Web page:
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Stability and average binding energy per nucleon

Why does stability depend on average binding energy per nucleon?

Electricity Explained | Simulations, animations and videos to teach current electricity

The depth of the well, not what's in it

If you throw stones down a well then the total amount of energy transferred depends on two things

  1. How deep the well is
  2. How many stones you throw down

But whether a stone is likely to find its way out of the well again only depends on how deep the well is.

This is why the stability of a nucleus (i.e. whether it's going to start falling to pieces) depends on the average binding energy per nucleon (a measure of the depth of the well) rather than the total binding energy (a measure of how much energy was transferred dropping everything into it).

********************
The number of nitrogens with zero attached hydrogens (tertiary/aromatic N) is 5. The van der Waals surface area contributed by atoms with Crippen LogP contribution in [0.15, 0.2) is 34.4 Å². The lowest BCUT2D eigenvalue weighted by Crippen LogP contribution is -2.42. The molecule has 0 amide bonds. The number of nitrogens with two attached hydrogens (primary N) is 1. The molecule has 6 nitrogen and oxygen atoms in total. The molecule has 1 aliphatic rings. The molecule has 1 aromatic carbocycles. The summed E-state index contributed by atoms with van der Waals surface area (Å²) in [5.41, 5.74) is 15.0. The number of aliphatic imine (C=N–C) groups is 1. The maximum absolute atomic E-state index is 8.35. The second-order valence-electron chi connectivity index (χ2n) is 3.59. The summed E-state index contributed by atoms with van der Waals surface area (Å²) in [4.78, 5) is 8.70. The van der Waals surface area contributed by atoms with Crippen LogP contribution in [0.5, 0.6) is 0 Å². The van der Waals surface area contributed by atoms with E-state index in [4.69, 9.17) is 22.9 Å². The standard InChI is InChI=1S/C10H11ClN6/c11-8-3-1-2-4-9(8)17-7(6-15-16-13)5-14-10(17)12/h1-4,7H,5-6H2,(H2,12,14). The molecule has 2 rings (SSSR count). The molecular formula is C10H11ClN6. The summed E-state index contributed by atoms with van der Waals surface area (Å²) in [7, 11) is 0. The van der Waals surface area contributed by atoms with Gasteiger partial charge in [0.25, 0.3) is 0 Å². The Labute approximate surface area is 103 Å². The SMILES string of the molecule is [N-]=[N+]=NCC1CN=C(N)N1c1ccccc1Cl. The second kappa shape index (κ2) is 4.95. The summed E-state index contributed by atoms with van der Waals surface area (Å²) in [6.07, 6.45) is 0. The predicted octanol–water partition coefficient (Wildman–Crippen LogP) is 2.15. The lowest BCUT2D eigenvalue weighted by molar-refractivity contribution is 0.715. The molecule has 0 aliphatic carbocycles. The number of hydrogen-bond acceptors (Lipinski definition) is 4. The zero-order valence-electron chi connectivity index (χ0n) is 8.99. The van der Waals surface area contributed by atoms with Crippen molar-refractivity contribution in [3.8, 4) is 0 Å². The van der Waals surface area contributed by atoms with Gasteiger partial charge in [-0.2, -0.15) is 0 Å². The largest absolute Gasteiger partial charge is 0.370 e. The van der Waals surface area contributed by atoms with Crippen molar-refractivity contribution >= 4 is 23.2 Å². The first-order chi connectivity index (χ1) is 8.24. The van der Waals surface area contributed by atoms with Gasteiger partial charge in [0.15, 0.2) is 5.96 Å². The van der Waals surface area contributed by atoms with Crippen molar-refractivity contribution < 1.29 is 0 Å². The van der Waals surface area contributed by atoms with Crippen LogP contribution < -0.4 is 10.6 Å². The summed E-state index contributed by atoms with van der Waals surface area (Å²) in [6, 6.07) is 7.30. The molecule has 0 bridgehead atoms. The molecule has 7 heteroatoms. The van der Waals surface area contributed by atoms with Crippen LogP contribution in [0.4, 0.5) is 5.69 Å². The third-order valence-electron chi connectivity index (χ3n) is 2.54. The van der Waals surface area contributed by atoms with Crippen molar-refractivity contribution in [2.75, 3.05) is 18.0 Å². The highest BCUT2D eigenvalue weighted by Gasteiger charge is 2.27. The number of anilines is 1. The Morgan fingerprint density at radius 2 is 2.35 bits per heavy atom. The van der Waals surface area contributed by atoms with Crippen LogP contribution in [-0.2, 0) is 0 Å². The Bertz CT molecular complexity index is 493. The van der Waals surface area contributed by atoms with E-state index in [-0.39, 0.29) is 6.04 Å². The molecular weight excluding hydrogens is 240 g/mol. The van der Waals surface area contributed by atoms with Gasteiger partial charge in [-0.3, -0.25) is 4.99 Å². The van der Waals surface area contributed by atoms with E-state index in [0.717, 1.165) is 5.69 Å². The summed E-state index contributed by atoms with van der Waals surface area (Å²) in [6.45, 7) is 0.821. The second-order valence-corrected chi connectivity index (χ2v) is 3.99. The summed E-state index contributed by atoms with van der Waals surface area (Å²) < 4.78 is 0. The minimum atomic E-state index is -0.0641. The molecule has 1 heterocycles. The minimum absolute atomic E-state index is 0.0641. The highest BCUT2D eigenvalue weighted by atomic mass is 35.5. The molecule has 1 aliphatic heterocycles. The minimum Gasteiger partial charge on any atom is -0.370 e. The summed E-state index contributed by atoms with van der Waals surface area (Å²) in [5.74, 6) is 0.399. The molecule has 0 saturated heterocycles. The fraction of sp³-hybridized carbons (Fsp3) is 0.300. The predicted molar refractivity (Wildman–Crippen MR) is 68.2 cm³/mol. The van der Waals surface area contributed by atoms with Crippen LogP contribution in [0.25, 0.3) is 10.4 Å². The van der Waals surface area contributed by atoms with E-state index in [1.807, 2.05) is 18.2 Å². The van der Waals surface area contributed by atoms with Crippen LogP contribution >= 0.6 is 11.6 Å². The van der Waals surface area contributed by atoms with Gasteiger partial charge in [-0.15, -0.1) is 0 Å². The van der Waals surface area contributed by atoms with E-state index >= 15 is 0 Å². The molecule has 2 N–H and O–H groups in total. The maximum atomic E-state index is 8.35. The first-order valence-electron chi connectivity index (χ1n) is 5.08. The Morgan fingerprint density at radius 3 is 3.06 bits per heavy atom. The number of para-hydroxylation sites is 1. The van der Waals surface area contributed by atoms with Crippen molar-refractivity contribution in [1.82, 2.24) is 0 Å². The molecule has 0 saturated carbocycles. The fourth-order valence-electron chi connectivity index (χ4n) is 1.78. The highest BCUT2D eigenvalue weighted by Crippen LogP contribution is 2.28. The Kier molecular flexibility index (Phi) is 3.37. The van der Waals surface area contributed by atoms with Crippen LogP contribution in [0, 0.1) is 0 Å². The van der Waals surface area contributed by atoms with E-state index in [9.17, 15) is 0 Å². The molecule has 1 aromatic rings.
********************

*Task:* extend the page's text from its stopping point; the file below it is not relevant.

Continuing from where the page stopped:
The depth of the well changes

Unlike real wells, the imaginary potential energy well of a nucleus changes its depth depending on how big the nucleus is.

As you make a nucleus bigger from scratch it gets deeper quite rapidly then after about 56 nucleons gets gradually shallower the more you add.

back to Lesson 13: Binding Energy and Mass Defect